In school, every class that you attend, assignment you complete, and contribution that you make helps prepare you for any questions that may appear on a test. At the dojo, each class is adding to your base of knowledge in a variety of subjects (kicking, punching…) and you are able to measure yourself against a standard that is set up at the dojo. Attending class regularly helps build up the muscles, stamina, quickness and speed necessary to make it from white to black belt.

Each belt level leading to black belt has a series of kicks, strikes, katas, weapons or other techniques that the student is required to demonstrate. There were times that we were and other times that we were not ready for our next belt test. Sometimes we did not put in the practice or the hard work required for the next level. Vince Lombardi said the “Dictionary is the only place that success comes before work. Hard work is the price we must pay for success. I think you can accomplish anything if you’re willing to pay the price.” So, whether in karate or on the gridiron it appears that you need to work hard (practice) and then you can accomplish your goals.

I was always thinking about if I was or was not ready for the next belt test. What skills did I need to learn and were they being taught in the class I was in or could I ask a fellow student after class to show me a move or a technique or sometimes even a whole kata.  Belt progressions and getting ready for belt tests rely on our own personal motivations and goals. Will we put in the work it takes to reach that next level? It would be great to condense all required knowledge down to a simple formula or practice one day out of seven and have all the skills and stamina needed. Each person is different and we are all ready at different times.

Here is my simple diagram on determining if I am ready for the next test.

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Sensei Glen’s diagram. Ready to test?

If my answer was I was not yet ready for the test, I went to as many classes as I could and asked others for assistance, especially the Senseis. It was sometimes easy and at other times hard to identify what areas of assistance I was looking to develop or improve. Sometimes my class work or a private lesson pointed out areas that I needed to practice. When I practiced, received coaching and had the skills, I would pass the test. In business we talk about performing at the next level and then moving to that next level. It is often the same in karate.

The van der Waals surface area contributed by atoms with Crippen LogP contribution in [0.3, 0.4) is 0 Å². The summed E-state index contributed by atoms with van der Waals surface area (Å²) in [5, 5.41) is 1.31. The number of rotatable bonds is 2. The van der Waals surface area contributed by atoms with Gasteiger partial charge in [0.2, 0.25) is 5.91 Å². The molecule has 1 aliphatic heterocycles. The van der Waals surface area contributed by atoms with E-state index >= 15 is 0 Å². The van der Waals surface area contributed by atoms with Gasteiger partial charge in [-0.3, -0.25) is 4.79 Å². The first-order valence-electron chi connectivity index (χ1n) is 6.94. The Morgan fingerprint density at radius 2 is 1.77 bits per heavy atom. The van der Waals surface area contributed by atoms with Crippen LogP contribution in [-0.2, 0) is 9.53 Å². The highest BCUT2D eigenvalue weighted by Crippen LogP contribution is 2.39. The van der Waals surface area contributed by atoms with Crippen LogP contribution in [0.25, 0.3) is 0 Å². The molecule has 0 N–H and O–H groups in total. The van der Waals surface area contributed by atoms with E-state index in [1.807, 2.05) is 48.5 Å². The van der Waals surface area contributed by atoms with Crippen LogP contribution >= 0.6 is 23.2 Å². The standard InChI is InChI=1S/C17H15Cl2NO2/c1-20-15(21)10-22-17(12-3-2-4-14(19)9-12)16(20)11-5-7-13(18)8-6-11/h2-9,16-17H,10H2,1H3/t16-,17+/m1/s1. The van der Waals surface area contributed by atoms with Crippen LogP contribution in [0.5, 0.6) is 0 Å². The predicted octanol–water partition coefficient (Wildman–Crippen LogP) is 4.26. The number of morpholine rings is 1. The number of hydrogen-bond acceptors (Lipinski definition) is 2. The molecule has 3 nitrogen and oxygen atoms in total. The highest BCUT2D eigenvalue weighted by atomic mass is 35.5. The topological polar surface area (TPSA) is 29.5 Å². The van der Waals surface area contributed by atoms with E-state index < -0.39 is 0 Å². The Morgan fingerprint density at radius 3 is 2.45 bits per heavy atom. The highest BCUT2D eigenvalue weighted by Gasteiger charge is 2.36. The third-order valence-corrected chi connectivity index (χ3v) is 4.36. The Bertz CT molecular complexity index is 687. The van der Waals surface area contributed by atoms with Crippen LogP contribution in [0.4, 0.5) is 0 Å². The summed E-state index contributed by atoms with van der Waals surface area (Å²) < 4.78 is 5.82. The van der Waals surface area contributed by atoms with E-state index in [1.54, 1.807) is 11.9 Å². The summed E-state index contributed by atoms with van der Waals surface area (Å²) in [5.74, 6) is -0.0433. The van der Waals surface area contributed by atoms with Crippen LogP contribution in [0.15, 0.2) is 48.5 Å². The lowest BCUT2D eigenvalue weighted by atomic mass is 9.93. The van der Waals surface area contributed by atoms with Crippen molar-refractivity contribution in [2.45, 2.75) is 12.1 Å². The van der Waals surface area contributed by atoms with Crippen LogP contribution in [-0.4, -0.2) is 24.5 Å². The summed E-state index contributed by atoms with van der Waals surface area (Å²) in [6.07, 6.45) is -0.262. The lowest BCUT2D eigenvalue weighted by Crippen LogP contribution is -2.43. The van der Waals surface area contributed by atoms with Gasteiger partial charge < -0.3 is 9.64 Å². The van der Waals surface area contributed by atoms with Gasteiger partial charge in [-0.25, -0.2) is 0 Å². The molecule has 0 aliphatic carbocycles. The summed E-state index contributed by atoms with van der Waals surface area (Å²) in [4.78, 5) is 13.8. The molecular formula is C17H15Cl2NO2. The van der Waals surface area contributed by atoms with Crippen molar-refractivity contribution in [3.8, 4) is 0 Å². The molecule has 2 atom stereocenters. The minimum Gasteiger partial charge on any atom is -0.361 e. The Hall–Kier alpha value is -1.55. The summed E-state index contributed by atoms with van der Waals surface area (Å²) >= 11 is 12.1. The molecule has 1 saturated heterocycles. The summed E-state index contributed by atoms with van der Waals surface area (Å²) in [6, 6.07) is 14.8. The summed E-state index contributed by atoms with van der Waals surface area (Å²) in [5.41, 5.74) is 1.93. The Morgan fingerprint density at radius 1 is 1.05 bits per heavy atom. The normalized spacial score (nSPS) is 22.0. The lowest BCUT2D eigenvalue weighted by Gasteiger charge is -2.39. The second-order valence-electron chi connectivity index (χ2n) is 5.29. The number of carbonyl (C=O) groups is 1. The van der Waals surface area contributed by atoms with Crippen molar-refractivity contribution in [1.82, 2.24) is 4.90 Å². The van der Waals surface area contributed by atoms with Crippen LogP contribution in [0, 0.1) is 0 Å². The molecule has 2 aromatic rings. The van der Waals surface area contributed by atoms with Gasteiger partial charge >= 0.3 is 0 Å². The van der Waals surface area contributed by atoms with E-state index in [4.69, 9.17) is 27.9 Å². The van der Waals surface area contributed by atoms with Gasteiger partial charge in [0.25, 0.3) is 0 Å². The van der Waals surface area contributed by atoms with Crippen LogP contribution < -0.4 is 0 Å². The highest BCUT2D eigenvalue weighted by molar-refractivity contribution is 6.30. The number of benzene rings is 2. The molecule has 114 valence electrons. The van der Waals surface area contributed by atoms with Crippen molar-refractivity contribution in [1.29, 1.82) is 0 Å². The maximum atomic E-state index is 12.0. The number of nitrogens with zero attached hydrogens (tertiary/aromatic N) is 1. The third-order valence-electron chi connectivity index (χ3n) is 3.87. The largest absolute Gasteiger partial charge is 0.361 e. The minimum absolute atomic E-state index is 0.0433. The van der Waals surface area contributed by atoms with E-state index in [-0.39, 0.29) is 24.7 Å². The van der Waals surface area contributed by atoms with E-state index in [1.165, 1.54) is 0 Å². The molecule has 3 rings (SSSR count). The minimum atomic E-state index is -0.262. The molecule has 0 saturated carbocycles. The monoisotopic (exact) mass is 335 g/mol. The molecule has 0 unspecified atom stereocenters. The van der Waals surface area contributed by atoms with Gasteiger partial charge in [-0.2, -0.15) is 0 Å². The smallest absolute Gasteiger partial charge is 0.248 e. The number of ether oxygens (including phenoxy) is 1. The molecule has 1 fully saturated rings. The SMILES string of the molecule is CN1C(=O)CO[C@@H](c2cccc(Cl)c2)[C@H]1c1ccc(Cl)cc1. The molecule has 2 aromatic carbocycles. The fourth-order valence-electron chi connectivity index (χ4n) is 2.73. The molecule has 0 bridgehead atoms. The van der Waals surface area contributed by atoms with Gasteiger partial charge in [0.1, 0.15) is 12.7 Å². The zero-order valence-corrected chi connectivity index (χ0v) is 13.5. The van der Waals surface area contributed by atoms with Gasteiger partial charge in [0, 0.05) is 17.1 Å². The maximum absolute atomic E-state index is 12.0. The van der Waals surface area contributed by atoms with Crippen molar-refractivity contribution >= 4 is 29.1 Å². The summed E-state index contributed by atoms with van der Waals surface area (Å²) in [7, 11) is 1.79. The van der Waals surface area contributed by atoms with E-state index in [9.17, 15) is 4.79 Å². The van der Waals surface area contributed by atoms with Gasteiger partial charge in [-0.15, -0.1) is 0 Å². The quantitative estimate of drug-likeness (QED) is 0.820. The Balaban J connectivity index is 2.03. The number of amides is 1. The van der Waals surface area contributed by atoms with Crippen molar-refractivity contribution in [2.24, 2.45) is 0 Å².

When preparing for our black belt test, we thought we were ready because we had come to class and worked some of the time outside of class. We asked our Sensei to let us come to the black belt pre-test. We quickly discovered we were not ready.

The pre-test is a great option at our dojo, and our black belt pre-test was a humbling experience for us. It was there we recognized how much work (practice) and coaching we needed prior to the actual black belt test.  About six months later we were asked to take the test as we had put in the hard work and developed our skills.  An interesting change occurred in that six month time period. We did spend significantly more time training than we had prior to the pre-test failure. We applied the failure of the pre-test to get help in areas where we were weak. This training in class, private lessons and practice sharpened what we thought were good skills into black belt skills. Even after we passed we realized we were not as good as we could be and continue to work on improving our skills.